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Mead senior golfer Zane Mularski propels Panthers to spot in state tournament

UPDATED: Thu., May 16, 2019

Mead’s Zane Mularski hits an approach shot during the District 4A boys golf tournament at MeadowWood Golf Course on Tuesday, May 14, 2019, in Liberty Lake. (Tyler Tjomsland / The Spokesman-Review)
Mead’s Zane Mularski hits an approach shot during the District 4A boys golf tournament at MeadowWood Golf Course on Tuesday, May 14, 2019, in Liberty Lake. (Tyler Tjomsland / The Spokesman-Review)

Zane Mularski played the first golf holes of his life at The Creek at Qualchan, and the irony is not lost on him that he will play the final 36 holes of his high school career at the same place.

“There’s a symmetry to that,” the Mead senior said after shooting a 36-hole 146 at MeadowWood Golf Course in Liberty Lake on Tuesday, placing second individually and leading his Panther teammates in qualifying for next week’s state Class 4A tournament.

Gonzaga Prep’s Nate Plaster shot a 67 in Monday’s first round and had a four-stroke lead over his nearest challenger for medalist honors with 18 holes to play. Mularski started the day eight shots back of the leader and finished the two days nine shots back.

“I wasn’t really thinking about being the medalist,” Mularski said. “Nate had a great round, and he had a nice lead. I was concentrating on putting up another good round and helping my team qualify for state.”

That, in a nutshell, is the essence of Mularski’s game.

“He’ll set a game plan and will not vary from that game plan,” Mead coach Paul Peters said. “He’ll know what he wants to do, and he sticks with it. Guys were kidding him (Tuesday) about the last hole. It’s hard to hit the fairway on that one. If you try to hit a driver, you’re most likely going to hit it out of play. Instead he hit a 4-iron off the tee, knocked it close and putted out.”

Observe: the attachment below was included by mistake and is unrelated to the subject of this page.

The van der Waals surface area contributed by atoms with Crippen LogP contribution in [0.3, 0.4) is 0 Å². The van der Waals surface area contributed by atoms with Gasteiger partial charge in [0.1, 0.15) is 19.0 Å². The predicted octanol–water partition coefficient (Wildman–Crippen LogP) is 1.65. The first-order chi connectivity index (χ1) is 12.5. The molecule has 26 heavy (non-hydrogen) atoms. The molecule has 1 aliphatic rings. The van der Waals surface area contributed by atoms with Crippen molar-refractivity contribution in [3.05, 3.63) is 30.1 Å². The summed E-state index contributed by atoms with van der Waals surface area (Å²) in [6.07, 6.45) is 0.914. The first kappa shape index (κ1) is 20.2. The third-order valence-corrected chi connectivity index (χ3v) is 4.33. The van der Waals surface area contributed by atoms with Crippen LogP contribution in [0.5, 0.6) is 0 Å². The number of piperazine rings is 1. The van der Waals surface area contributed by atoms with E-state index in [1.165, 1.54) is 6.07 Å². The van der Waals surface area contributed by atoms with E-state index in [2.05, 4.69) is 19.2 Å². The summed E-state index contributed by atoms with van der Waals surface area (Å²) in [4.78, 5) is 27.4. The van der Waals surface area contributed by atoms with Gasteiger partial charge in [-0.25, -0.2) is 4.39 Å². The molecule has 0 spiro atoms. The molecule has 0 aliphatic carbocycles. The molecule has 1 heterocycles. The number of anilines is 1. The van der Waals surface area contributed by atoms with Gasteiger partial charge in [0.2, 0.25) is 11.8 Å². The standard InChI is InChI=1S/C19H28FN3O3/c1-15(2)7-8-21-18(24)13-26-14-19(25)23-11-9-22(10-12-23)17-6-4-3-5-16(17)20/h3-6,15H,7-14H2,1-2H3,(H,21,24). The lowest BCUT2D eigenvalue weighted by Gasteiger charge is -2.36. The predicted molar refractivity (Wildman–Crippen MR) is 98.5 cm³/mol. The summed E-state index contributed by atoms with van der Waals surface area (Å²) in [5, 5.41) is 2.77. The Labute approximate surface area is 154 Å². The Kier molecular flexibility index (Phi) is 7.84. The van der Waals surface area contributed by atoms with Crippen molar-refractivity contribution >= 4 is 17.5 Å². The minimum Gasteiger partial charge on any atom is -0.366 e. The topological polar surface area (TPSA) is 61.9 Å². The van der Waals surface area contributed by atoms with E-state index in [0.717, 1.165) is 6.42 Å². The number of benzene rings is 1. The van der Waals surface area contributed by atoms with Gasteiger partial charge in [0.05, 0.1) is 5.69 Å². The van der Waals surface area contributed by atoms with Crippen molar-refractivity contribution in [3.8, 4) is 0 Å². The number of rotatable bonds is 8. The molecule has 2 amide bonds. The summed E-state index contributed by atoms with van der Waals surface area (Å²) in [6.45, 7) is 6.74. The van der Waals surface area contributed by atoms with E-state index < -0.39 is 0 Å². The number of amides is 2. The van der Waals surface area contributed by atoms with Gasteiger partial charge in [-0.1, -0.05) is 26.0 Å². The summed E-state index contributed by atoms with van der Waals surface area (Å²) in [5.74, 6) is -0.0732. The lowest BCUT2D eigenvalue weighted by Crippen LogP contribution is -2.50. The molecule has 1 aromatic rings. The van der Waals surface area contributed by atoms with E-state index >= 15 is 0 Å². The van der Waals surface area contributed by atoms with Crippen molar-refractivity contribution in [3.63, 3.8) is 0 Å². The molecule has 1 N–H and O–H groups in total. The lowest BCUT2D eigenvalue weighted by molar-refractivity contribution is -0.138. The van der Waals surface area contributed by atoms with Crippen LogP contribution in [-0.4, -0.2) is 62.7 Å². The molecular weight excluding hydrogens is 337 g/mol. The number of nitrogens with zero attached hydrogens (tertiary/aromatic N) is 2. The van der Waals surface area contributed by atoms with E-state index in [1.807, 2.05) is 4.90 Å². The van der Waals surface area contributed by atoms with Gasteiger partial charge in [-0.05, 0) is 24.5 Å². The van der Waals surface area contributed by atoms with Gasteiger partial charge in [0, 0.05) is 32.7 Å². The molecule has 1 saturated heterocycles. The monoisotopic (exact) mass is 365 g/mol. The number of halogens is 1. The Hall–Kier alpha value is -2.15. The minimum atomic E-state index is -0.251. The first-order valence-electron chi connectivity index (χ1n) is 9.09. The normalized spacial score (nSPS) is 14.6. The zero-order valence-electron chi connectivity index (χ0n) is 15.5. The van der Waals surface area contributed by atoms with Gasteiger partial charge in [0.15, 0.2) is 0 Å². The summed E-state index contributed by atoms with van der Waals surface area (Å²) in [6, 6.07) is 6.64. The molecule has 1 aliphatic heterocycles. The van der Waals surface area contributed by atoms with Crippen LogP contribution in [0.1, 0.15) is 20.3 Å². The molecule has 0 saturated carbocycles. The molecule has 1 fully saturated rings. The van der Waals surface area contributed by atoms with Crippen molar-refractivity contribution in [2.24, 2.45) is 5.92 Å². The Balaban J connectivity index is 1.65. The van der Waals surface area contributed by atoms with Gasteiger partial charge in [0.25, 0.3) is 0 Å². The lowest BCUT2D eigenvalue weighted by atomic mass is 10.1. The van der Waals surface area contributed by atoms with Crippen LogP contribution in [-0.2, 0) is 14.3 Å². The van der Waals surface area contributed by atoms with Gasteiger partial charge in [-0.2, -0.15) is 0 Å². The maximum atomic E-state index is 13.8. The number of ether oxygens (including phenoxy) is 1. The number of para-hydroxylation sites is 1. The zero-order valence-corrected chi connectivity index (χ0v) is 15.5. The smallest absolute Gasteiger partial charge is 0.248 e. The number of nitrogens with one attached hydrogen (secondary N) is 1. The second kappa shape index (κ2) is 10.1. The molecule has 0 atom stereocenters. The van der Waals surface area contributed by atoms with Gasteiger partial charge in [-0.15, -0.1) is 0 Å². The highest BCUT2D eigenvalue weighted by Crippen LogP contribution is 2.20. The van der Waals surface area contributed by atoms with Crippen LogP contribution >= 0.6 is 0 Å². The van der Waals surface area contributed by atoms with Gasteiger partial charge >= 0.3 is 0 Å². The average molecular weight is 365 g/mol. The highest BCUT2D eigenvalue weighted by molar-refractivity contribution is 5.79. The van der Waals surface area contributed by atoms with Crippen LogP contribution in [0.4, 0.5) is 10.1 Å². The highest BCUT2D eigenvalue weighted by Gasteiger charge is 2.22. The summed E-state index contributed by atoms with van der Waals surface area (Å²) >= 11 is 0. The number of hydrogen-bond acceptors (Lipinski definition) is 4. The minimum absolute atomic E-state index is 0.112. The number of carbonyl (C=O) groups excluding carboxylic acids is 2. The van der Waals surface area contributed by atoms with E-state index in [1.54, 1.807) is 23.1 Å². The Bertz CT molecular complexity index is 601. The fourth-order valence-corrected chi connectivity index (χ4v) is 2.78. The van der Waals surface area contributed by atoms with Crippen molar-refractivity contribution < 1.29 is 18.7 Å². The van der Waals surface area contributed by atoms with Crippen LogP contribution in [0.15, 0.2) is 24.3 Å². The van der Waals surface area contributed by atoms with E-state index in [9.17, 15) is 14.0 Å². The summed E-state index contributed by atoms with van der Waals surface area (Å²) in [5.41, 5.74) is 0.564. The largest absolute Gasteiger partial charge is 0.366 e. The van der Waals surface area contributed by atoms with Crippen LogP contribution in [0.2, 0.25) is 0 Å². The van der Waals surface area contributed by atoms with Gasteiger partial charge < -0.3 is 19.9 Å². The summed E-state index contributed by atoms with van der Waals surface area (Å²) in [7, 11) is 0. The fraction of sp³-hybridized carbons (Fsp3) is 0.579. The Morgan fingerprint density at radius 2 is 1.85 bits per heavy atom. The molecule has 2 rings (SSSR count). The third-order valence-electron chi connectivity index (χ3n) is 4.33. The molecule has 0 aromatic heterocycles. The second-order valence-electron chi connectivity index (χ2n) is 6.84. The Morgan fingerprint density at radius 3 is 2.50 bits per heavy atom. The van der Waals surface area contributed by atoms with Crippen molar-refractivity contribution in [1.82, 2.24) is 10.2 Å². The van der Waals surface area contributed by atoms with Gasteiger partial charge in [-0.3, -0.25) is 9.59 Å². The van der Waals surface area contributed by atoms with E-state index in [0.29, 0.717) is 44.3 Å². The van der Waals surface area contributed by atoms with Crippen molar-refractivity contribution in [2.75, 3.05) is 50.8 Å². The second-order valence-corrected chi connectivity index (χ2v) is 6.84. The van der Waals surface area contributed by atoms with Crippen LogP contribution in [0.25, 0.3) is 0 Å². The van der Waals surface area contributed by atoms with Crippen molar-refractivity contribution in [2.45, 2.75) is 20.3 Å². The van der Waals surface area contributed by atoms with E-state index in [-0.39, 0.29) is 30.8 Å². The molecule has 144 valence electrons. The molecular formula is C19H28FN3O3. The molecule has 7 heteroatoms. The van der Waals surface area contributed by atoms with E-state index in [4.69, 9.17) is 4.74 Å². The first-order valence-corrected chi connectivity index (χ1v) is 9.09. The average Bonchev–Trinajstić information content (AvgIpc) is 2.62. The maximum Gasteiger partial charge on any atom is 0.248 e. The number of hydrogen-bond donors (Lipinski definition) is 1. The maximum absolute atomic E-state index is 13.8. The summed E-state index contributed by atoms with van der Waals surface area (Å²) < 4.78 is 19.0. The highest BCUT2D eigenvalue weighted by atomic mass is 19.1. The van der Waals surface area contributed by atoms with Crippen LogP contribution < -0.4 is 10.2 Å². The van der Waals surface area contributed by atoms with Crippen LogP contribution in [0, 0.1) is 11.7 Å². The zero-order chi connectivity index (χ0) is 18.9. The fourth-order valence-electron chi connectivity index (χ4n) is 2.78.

Mularski laughed.

“I had a couple of my teammates ahead of me, and they were kidding me about it,” he said. “I was just going to make my birdie another way.”

Mularski, who weighs all of 115 pounds, has never been one of high school golf’s big hitters.

And perhaps because of that, he’s avoided a common pitfall of young male golfers.

There was never a love affair between Mularski and his driver – never a temptation to take the Big Dog out of his bag, grip it and rip it as hard as he can. His ego has never been tied to his distance off the tee.

Instead, he doesn’t so much attack a course as manage it.

“I’ve never been a super-long hitter,” he said “Instead, I have had to work on shot management. My focus is just on not making any silly mistakes. I try to stay away from penalty strokes, stay on the fairway. I know I have a better short game than a long game, so I play to my strength.”

It’s a level of golf maturity and self-awareness not often seen in a high school golfer.

“I’ve been around a long time and seen a lot of really good players come through,” Peters said. “There is truly a passion from him in a very healthy way.”

The Mead coach of 30 years puts it succinctly: Mularski works harder at the game than any player he has ever coached.

“I enjoy the game, and I want to see just how good I can be at it,” Mularski said. “I plan on working at my game for the rest of my life.”

In the short term, Mularski will take his game to the Greater Los Angeles area next year after accepting a scholarship to play at the University of La Verne.

“I really wanted to play college golf somewhere warmer,” he explained. “I wanted to go someplace where I can work on my game the year-round and not spend four months trying to work on my game in a simulator all winter.”

The simulator was key to getting ready for this season after the late winter kept area golfers indoors for the first month of the season.

“They get booked up,” he lamented. “But I have a net in my garage, and I have a putting green in my basement. I spent a lot of time working on both.”

Putting in hours working on his swing comes naturally.

“I love to work on my game,” he said. “I can’t tell you how many hours I’ve spent on the putting green, putting under the lights. Or chipping shots under the lights.

“I’ve never really been the most talented player. But I have worked on my game. I’m not long off the tee, so I’ve worked hard to make my short game better.”

“He’s been somebody I’ve really enjoyed watching,” Peters said. “For me a great honor and privilege.”

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